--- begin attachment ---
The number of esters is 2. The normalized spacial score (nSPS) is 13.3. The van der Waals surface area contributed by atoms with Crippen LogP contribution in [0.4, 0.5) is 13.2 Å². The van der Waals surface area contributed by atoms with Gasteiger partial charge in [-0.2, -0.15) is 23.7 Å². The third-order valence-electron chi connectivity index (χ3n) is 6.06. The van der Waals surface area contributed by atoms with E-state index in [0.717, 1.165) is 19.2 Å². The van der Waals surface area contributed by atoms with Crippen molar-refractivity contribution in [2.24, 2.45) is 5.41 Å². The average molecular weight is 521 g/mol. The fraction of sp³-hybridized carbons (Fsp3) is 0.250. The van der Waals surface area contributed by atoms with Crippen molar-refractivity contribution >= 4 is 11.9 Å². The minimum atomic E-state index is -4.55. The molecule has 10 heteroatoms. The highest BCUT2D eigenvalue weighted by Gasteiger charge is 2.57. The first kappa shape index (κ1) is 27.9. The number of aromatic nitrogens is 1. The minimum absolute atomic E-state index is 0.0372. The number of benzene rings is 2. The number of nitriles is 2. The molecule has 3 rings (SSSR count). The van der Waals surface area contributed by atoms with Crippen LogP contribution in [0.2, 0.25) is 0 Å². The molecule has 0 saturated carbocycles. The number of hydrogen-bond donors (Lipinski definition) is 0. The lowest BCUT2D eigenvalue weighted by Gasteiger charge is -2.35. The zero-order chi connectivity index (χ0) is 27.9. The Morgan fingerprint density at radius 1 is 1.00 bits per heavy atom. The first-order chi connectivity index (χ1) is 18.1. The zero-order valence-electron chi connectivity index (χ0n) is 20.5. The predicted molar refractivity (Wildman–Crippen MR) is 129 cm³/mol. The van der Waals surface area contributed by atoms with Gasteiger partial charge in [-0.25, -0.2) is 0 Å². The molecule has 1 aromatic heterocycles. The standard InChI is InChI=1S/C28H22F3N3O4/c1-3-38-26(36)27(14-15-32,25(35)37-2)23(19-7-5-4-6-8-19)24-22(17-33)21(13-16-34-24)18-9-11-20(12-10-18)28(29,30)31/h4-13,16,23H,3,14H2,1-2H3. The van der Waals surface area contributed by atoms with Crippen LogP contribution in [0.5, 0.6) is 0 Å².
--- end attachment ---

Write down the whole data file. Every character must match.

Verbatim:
The number of esters is 2. The normalized spacial score (nSPS) is 13.3. The van der Waals surface area contributed by atoms with Crippen LogP contribution in [0.4, 0.5) is 13.2 Å². The van der Waals surface area contributed by atoms with Gasteiger partial charge in [-0.2, -0.15) is 23.7 Å². The third-order valence-electron chi connectivity index (χ3n) is 6.06. The van der Waals surface area contributed by atoms with E-state index in [0.717, 1.165) is 19.2 Å². The van der Waals surface area contributed by atoms with Crippen molar-refractivity contribution in [2.24, 2.45) is 5.41 Å². The average molecular weight is 521 g/mol. The fraction of sp³-hybridized carbons (Fsp3) is 0.250. The van der Waals surface area contributed by atoms with Crippen molar-refractivity contribution >= 4 is 11.9 Å². The minimum atomic E-state index is -4.55. The molecule has 10 heteroatoms. The highest BCUT2D eigenvalue weighted by Gasteiger charge is 2.57. The first kappa shape index (κ1) is 27.9. The number of aromatic nitrogens is 1. The minimum absolute atomic E-state index is 0.0372. The number of benzene rings is 2. The number of nitriles is 2. The molecule has 3 rings (SSSR count). The van der Waals surface area contributed by atoms with Crippen LogP contribution in [0.2, 0.25) is 0 Å². The molecule has 0 saturated carbocycles. The number of hydrogen-bond donors (Lipinski definition) is 0. The lowest BCUT2D eigenvalue weighted by Gasteiger charge is -2.35. The zero-order chi connectivity index (χ0) is 27.9. The Morgan fingerprint density at radius 1 is 1.00 bits per heavy atom. The first-order chi connectivity index (χ1) is 18.1. The zero-order valence-electron chi connectivity index (χ0n) is 20.5. The predicted molar refractivity (Wildman–Crippen MR) is 129 cm³/mol. The van der Waals surface area contributed by atoms with Gasteiger partial charge in [-0.25, -0.2) is 0 Å². The molecule has 1 aromatic heterocycles. The standard InChI is InChI=1S/C28H22F3N3O4/c1-3-38-26(36)27(14-15-32,25(35)37-2)23(19-7-5-4-6-8-19)24-22(17-33)21(13-16-34-24)18-9-11-20(12-10-18)28(29,30)31/h4-13,16,23H,3,14H2,1-2H3. The van der Waals surface area contributed by atoms with Crippen LogP contribution in [0.5, 0.6) is 0 Å².